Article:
Friday, June 05, 2009

The Friday Ramble - Bereft

The word bereft is an old one, the past participle of the verb bereave, and it comes to us through the Middle English bereven, the Old English berēafian, the Dutch berooven and the Germanic berauben, all probably originating in the Gothic biraubō, meaning to be deprived of something and to feel the loss keenly.

For the past week or three, the main activity here has been watching a pair of house finches build a nest in the oak wreath on the door of the little blue house in the village and raise a family there. Working together, the pair constructed an artful nursery, and when all was ready, the female deposited three pale blue eggs in the nest. Within a week or two, the eggs had hatched out, and there were three speckled children watching the great wide world unfold from their twiggy home and clamoring for food whenever their doting parents arrived.

Yesterday, the brood spread their wings for the first time, and as the proud but weary parents sat nearby in the crabapple tree, the two older fledglings took flight and fluttered around the front garden triumphantly. The third child was in no hurry to depart and sat comfortably in the nest for a few hours longer as the parents perched on the wreath by turns, feeding it and cheering it on to greater things. Their exhortations were wonderful to hear from the open window here in the study. An hour or so before sunset the third child departed the nest on steady wings, and for the first time in weeks, there was silence on our threshold.

It is the "empty nest" thing - I was as proud as the parents were yesterday, but sad to see the little finches leave, and the right word for the feeling is bereft. It should noted, however, that my wreath is a total write off.


angela said...

Love your story and the artwork is beautifully fluttery...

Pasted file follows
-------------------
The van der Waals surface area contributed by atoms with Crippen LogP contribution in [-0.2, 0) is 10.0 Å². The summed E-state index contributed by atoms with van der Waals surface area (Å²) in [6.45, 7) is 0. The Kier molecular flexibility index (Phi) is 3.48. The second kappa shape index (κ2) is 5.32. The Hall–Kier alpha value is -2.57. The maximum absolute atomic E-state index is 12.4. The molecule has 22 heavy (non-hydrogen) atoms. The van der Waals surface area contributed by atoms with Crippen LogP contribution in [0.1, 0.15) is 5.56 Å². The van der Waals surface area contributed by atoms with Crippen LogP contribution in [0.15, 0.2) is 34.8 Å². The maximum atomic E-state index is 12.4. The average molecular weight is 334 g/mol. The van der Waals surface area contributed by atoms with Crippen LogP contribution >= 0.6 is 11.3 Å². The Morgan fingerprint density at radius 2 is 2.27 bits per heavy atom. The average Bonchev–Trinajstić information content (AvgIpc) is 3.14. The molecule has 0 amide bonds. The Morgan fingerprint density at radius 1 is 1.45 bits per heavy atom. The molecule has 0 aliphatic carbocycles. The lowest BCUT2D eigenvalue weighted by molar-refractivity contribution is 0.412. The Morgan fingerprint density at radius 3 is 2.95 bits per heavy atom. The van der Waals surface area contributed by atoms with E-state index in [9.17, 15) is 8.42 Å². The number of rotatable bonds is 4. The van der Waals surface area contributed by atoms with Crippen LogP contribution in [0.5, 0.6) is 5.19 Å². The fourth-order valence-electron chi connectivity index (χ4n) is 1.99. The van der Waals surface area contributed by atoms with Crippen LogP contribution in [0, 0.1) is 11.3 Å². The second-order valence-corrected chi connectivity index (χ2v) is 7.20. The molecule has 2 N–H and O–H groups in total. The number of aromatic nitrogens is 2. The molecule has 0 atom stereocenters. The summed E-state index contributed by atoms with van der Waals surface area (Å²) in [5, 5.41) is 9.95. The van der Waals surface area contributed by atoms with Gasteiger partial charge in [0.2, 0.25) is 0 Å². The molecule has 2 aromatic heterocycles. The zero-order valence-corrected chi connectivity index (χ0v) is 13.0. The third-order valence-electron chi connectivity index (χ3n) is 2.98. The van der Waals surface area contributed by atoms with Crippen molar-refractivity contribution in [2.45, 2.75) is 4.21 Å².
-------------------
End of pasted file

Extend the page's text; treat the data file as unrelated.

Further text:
I know that feeling--to watch the little ones from the egg and want so much to nurture them too. There's some protective instinct in me...when bluebirds were in our first nestbox and the fledgling took first flight my whole family was pressed to the window. A crow landed on the wooden fence post watching as the little one made its first flutterings. I slung into action opening and flinging toward the crow--the baby and daddy separated and I chased the little one, concerned something else would harm it. Husband just rolls his eyes.

silverlight said...

Whaa magical thing. To be Godparent to a family of new birds.
Typical of offspring. They fly away, with out a good bye.

Sky said...

what a happy success story although i know you feel sad that they are gone. i don't recall the numbers now, but the number of unsuccessful nests is staggering. it would be so sad to be a part of that disaster. we are hoping for success with our 2 nests. so far, so good. hopefully, another spring, another family in your personal paradise.

Anonymous said...

I am feeling the same way Dear One....Bereft.
Don't know why, it comes and it goes.
Wonderful words and photos..

greentangle said...

Every year we watch peregrine falcons bring a few new fledglings into the world from a nest box on one of downtown's tall buildings. The youngsters provide a lot of entertainment and anxiety every year until they master flying.

But for the feeling of bereavement at home, it's been the brushpile in the woody area across the alleyway which has been home to a series of rabbits who sooner or later never come back.